I'm a little slow today. I just switched to Sanka. So...have a heart?

Tuesday, July 18, 2006

Dear Bush:

Dear Bush:

I see you there with your pen in your hand, ready to issue your first Veto. And what a wonderful issue on which to use your veto power. I mean, Stem Cell research really is an evil that should be contained and restricted. Heaven forbid we make advances in curing diseases, with all possible resources at our disposal. No, no, no. You're right. Amorphous clusters of cells are more of a priority to protect than, say, a single mother with kids, or a family patriarch, suffering from a now incurable disease, but one that COULD be cured by virtue of expanded stem cell research. You're right. We shouldn't use Federal Funds to actually make ANY ADVANCES TO BETTER THE WORLD OR HUMANKIND. Instead, we should drill for oil in the Gulf of Mexico, and Nuke North Koreaa.

Asshole.

Your stance is completely unfathomable to me. Fuck you, you stupid bag of shit.

While Jews don't believe in Hell, I sincerely hope and pray with all of my heart that you end up there by virtue of this Veto. But before you get there, I hope you are stricken down with Amyotrophic Lateral Sclerosis (Lou Gehrig's disease.) I hope that your body withers, and you gradually become paralyzed, like my grandfather did. I hope your hands and feet become claws, that you lose control of your bowels and your bladder, and that towards the end, you lose your ability to swallow your own saliva. And when this happens, I will rest, comfortable in the fact that your mind is completely unaffected, and you become a prisoner in your worthless shell of a body.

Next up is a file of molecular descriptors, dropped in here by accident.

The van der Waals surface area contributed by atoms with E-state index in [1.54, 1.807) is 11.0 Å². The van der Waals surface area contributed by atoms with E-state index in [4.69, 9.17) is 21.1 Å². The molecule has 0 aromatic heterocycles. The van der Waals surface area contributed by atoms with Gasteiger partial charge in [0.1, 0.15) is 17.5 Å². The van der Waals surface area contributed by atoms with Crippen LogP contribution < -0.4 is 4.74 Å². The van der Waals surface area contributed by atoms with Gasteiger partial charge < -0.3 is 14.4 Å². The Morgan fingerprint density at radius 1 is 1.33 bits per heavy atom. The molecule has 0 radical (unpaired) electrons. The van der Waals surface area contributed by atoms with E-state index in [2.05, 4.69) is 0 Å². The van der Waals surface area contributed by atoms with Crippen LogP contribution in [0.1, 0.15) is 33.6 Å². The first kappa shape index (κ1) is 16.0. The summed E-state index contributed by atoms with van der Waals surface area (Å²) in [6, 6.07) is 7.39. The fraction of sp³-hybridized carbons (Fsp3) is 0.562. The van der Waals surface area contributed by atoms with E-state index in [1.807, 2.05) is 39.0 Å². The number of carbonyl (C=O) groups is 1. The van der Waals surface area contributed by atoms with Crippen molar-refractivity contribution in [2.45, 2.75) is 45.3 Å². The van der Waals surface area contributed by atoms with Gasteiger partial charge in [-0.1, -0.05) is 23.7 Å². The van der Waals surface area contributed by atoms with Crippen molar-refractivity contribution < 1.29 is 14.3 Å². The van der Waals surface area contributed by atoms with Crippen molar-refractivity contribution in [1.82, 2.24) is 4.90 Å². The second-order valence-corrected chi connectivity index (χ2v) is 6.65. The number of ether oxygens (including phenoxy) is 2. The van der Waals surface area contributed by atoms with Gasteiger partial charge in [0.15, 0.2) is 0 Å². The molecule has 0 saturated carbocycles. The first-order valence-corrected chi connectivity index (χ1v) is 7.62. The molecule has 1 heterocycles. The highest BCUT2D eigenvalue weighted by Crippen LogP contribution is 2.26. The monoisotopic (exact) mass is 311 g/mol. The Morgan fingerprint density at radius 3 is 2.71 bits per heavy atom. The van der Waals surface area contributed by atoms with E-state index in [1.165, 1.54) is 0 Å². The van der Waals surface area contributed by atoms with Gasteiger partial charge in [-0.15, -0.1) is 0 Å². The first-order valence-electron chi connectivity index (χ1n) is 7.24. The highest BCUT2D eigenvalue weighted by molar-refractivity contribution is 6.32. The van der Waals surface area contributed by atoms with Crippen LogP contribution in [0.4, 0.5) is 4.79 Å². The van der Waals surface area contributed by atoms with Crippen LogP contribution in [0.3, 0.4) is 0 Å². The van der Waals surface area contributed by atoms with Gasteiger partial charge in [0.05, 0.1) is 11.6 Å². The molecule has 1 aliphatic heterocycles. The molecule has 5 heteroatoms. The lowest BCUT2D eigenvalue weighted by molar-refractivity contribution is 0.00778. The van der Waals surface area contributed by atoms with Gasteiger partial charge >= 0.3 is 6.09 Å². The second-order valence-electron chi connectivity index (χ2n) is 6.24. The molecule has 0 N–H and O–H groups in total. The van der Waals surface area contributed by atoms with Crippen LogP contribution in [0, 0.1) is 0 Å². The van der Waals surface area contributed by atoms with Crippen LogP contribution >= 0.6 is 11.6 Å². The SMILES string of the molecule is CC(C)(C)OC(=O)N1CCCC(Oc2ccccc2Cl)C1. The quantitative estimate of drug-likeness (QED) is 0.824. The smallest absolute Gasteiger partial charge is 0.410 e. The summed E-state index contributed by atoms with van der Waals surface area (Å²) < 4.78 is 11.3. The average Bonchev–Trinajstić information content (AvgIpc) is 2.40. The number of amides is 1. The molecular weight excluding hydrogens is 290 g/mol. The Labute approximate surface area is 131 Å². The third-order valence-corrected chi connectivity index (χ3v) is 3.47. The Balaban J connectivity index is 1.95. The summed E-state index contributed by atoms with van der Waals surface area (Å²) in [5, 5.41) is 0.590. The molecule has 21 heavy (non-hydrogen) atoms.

And I hope that it's then, when you aspirate on your own saliva, and choke to death, that you have your final epiphany, that you shouldn't have vetoed this bill. As you're gasping and wracking internally, unable to cough effectively because your diaphragm and stomach muscles have paralyzed and atrophied, I hope the clarity sets in that maybe, just maybe that little lump of cells that you fought so hard to protect, may have been an okay sacrifice, if it would have spared you this agonizing decline and death.

Am I a bad person for wishing this on you? For anyone else, I would emphatically say yes. Not for you.

So, rest on your Laurels and your "High moral principles," which came so easy to you after your hard drinkin' coke snortin' days, once you wanted to get into politics. Go ahead, and invoke God when convenient. Your putty-thick veneer of religious conviction is what got you elected, after all. But for all the money and the power you have, it's nothing if you don't have your health. It's been proven that prayer doesn't cure disease. So that leaves you with your doctors. And if you don't have your health, there's really not much the doctors can do for you, if, say, you get ALS, no matter how much you can pay. And you're about to re-seal doors that Congress is trying to open, so that Doctors can continue to research and develop cures for diseases. May God Damn You to Hell for what you're about to do to Millions of People.

Me.

17 Comments:

Anonymous Anonymous said...

O.K. give us a link to something showing how this research really has potential other than that supposed by the drive by media.

11:33 AM

 
Blogger vidas said...

Feel good post of the year!

11:50 AM

 
Blogger SuperBee said...

I don't understand your post. However, your phraseology makes me think that your prime News source is Fox News, and we all know how I feel about them.

Secondly, it's impossible to know the extent of the potential, given the current restrictions on this field of study. So, no, no one can give you "a link" to anything because the full range of the potential is currently stunted by Federal restrictions. Catch-22, you see?